The King's Bastard
The Uncrowned King
As the first book in your Kingdom of Rolencia series, tell us about The King's Bastard.
I'm a fan of the Spec Fic genre from way back. I used to have a bookshop in my late teens and early twenties and I remember discovering authors and devouring their books. I wanted to write the kind of book that just sweeps you away. Imagine you've worked hard all week, you'd done the washing and the cleaning and it's Saturday afternoon. You want a book you can curl up with and get lost in.
That's what I was trying to create, when I wrote the King Rolen's Kin trilogy. One reader told me the book should come with a warning - Don't start reading at night if you have to get up for work early the next day. LOL.
According to your bio page, you've got 6 children and have studied several martial arts. How do you find time to write?
Writing has kept me sane! No, seriously, writing is how I'd reward myself for all the boring stuff that goes into running a large house. That, and choc chip cookies. I make legendary choc chip cookies.
In what ways has studying martial arts helped with your writing?
There's the obvious things like knowing how to do a flying side kick, knowing what it feels like to go up against someone at the national championships. Then there's the less obvious things like immersing oneself in the mindset of the warrior code (Bushido). I spent five years learning Iaido, the art of the Samurai sword. It is a beautiful thing.
Your trilogy is being published in 3 consecutive months. How was that decided?
When the trilogy sold all three books were completed and, when I heard the publishers decided to release them a month apart, I was delighted. As a reader, I hate waiting for the rest of the books in a trilogy.
How do you feel about that fact that American publishers have recently 'discovered' Australian writers?
Have they? I'm way over here in Australia. We've always been here. I have lots of great friends who are really talented writers. Which reminds me, I was chatting to my skin specialist who was amazed to hear I was a writer. I laughed and told him all my friends were writers. He laughed and said all his friends were skin specialists! (In Australia we have to be careful of skin cancer. Don't know if people in the US have this problem and I guess in Canada you're happy to see the sun).
What are your favourite three books?
My favourite book is whatever I happen to be reading right now. I like to go into the specialty bookstore in town and ask the guy who works there for any obscure and interesting books that push the boundaries of their genre. Two of my ROR buddies have books coming out which play with the Dark Urban Fantasy genre. Trent Jamieson’s new series Death Works is about a guy who works for Corporate Death but for once the story isn’t set in the UK or the US, it’s set in steamy, subtropical Brisbane. And Tansy Rayner Roberts’ new series Creature Court combines shapeshifters, the 1920s and Ancient Rome and it works!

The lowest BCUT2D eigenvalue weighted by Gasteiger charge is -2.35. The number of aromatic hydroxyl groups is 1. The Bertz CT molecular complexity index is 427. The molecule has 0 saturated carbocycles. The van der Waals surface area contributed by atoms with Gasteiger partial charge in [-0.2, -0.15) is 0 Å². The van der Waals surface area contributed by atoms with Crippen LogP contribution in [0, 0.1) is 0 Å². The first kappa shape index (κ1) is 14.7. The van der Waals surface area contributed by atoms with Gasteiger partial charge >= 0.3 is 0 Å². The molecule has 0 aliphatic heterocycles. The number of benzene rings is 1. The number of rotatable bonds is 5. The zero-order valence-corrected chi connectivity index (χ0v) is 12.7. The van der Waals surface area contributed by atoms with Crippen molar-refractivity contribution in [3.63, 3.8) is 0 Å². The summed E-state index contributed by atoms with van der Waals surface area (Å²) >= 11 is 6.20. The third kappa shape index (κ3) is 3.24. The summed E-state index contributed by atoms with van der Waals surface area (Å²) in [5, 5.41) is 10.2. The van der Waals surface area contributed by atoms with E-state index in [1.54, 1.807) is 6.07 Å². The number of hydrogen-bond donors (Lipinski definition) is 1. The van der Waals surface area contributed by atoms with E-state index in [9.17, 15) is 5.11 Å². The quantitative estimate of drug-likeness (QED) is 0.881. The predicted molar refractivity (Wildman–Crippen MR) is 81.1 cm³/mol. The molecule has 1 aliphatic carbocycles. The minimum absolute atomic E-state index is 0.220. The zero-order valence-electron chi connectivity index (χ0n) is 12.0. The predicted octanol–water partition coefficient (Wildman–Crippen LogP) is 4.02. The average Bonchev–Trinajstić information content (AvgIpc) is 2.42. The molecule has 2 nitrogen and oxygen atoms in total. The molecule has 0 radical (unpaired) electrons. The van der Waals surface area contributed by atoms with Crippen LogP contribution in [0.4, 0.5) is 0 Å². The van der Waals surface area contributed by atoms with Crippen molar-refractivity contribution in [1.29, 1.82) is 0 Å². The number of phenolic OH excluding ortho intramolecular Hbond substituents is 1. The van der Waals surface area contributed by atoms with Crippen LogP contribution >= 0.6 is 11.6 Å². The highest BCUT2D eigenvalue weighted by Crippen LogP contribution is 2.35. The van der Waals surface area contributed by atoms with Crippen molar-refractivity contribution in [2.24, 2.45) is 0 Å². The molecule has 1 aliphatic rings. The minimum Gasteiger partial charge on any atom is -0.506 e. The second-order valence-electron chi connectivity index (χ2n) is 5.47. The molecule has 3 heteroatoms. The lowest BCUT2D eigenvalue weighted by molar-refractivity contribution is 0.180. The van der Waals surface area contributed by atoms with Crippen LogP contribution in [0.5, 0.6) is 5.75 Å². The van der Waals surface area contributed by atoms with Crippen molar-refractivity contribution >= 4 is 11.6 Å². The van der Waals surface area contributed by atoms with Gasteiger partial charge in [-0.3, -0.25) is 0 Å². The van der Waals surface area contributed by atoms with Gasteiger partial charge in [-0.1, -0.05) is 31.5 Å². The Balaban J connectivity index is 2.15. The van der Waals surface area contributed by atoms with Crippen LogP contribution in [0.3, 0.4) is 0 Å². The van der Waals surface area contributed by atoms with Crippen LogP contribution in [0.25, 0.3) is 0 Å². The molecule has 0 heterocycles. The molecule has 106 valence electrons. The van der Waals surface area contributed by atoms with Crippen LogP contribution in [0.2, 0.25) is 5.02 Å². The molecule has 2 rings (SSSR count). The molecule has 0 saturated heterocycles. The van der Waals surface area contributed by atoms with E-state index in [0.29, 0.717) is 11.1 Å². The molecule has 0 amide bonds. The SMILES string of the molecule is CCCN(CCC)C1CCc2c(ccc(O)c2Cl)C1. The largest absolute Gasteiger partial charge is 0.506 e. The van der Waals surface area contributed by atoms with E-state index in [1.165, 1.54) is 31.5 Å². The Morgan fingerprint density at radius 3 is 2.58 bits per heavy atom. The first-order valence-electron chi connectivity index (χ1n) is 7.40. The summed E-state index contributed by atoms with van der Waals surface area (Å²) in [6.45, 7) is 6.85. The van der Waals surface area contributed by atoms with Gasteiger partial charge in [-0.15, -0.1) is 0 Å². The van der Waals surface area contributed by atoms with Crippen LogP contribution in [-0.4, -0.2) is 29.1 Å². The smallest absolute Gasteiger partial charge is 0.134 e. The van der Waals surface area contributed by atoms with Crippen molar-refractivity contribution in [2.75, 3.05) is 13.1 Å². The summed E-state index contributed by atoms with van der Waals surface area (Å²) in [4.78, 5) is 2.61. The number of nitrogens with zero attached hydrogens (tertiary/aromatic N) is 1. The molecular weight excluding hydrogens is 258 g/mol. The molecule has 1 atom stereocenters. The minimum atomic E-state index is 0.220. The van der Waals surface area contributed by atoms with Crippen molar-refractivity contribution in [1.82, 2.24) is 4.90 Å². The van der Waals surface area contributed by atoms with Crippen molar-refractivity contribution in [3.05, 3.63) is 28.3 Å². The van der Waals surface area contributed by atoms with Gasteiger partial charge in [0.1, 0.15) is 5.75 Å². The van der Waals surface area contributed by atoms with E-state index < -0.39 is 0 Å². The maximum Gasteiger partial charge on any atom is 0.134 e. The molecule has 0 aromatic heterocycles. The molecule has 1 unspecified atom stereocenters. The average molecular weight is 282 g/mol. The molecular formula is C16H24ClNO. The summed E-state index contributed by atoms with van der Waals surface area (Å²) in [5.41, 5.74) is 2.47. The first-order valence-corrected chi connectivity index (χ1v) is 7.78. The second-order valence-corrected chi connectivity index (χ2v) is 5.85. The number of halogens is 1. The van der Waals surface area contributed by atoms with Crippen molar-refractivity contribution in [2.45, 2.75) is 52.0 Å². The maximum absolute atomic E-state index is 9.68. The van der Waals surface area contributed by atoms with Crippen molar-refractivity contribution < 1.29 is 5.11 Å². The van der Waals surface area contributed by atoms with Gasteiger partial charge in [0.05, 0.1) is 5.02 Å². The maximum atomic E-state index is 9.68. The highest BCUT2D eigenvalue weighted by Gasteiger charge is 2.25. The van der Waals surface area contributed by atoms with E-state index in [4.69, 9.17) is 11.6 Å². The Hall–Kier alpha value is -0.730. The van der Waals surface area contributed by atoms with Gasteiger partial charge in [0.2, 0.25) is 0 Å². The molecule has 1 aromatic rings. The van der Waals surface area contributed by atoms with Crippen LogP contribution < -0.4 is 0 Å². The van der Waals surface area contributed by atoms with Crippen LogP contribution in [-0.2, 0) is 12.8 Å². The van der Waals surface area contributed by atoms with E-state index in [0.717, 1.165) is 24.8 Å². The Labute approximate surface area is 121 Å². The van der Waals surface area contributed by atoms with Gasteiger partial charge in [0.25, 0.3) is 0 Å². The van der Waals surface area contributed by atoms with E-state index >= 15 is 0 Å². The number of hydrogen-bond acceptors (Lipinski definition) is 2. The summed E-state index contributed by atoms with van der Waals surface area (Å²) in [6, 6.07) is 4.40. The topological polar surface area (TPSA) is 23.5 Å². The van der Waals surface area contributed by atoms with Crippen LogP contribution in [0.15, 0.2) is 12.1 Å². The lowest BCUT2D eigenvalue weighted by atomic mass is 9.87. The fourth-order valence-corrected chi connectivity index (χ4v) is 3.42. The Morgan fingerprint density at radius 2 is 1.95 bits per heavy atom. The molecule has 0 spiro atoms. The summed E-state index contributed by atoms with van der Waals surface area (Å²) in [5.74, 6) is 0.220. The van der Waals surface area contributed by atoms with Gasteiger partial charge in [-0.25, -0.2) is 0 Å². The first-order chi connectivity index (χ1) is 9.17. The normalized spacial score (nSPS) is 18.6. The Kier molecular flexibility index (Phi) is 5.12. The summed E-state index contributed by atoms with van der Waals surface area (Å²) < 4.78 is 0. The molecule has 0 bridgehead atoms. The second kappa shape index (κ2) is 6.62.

If you could, would you change places with any of your characters?
Oh no. I do terrible things to my characters. I really make them suffer. No way, would I want to swap places!
What was the first novel (published or unpublished) that you wrote and how long did it take to write it?
I'd written ten books before I was twenty five. (You see I'd read everything I could find in my bookshop that interested me. I was desperate for something to read so I started writing the books I wanted to read). Then I had 6 kids in 10 years. Then I went back to writing and sold the first children's book I wrote. I'd already done my apprenticeship. They say it takes about 10 years to learn the craft of writing. Of course, it wasn't smooth sailing. Silly me, I thought once you were published editors would look at your work differently but you still get rejections. The important thing to remember is Never Give Up, Never Surrender. You can tell I'm a true SF Nerd, I'm referencing Galaxy Quest!
What was the hardest scene for you to write?
If a scene is hard to write it isn't working for some reason. You need to come at it from another direction. Tell the scene from the point of view of the person who has the most to lose. Or you could go out and mow the yard. Doing something physical will free up your subconscious and, before long, the solution will pop into your mind. If changing the point of view character doesn't work, there's probably a scene earlier in the book that needs to be tweaked which will have a ripple on effect and make this difficult scene better.
Do you have any tips for aspiring writers?
The best thing I ever did for my writing - other than reading non stop. I used to have a bookshop and read a book before lunch, a book after lunch and a book after dinner- the best thing I ever did as a developing writer was start the ROR [Ripping Ozzie Reads] writing group. Marianne de Pierres and I had been running a writing group that concentrated on short stories. We wanted to challenge ourselves and polish our book length fiction. The group are really supportive, but really incisive, so you come away with useful insights into how to improve your book. Plus analysing other people's manuscripts helps exercise your analytical muscles, too. (For more detail including how to set up your own writing group, and how to critique see the site).
What’s the best/worst thing about writing?
Worst thing, not being able to switch off the internal editor. If I find a book that makes me forget I am reading then I'm delighted. I read it a second time to see what really works. Then I read it a third time to see what is weak. Then I go out and buy all the author's books and read them in chronological order to see how they grew and developed as a writer. You have to be a little bit crazy to be a writer!